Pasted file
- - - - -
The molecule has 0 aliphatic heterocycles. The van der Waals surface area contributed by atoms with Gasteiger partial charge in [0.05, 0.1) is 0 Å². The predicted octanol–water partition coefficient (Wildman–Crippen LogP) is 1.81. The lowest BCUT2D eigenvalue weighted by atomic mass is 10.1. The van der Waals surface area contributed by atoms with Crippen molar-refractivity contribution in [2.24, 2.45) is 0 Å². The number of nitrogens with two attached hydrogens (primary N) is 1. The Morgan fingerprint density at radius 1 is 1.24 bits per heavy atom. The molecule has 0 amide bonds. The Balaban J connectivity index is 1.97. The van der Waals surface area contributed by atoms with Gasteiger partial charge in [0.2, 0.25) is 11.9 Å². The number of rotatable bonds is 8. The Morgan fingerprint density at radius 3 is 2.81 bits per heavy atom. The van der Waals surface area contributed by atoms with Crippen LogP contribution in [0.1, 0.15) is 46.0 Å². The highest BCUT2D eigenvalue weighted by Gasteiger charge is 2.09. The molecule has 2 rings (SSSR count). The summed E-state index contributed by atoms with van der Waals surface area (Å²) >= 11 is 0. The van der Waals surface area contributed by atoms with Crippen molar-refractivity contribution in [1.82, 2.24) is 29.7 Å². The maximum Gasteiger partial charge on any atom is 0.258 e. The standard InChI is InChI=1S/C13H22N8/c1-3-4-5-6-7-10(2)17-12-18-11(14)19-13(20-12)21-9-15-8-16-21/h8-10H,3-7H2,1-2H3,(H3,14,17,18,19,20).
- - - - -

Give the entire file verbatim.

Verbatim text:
The molecule has 0 aliphatic heterocycles. The van der Waals surface area contributed by atoms with Gasteiger partial charge in [0.05, 0.1) is 0 Å². The predicted octanol–water partition coefficient (Wildman–Crippen LogP) is 1.81. The lowest BCUT2D eigenvalue weighted by atomic mass is 10.1. The van der Waals surface area contributed by atoms with Crippen molar-refractivity contribution in [2.24, 2.45) is 0 Å². The number of nitrogens with two attached hydrogens (primary N) is 1. The Morgan fingerprint density at radius 1 is 1.24 bits per heavy atom. The molecule has 0 amide bonds. The Balaban J connectivity index is 1.97. The van der Waals surface area contributed by atoms with Gasteiger partial charge in [0.2, 0.25) is 11.9 Å². The number of rotatable bonds is 8. The Morgan fingerprint density at radius 3 is 2.81 bits per heavy atom. The van der Waals surface area contributed by atoms with Crippen LogP contribution in [0.1, 0.15) is 46.0 Å². The highest BCUT2D eigenvalue weighted by Gasteiger charge is 2.09. The molecule has 2 rings (SSSR count). The summed E-state index contributed by atoms with van der Waals surface area (Å²) >= 11 is 0. The van der Waals surface area contributed by atoms with Crippen molar-refractivity contribution in [1.82, 2.24) is 29.7 Å². The maximum Gasteiger partial charge on any atom is 0.258 e. The standard InChI is InChI=1S/C13H22N8/c1-3-4-5-6-7-10(2)17-12-18-11(14)19-13(20-12)21-9-15-8-16-21/h8-10H,3-7H2,1-2H3,(H3,14,17,18,19,20).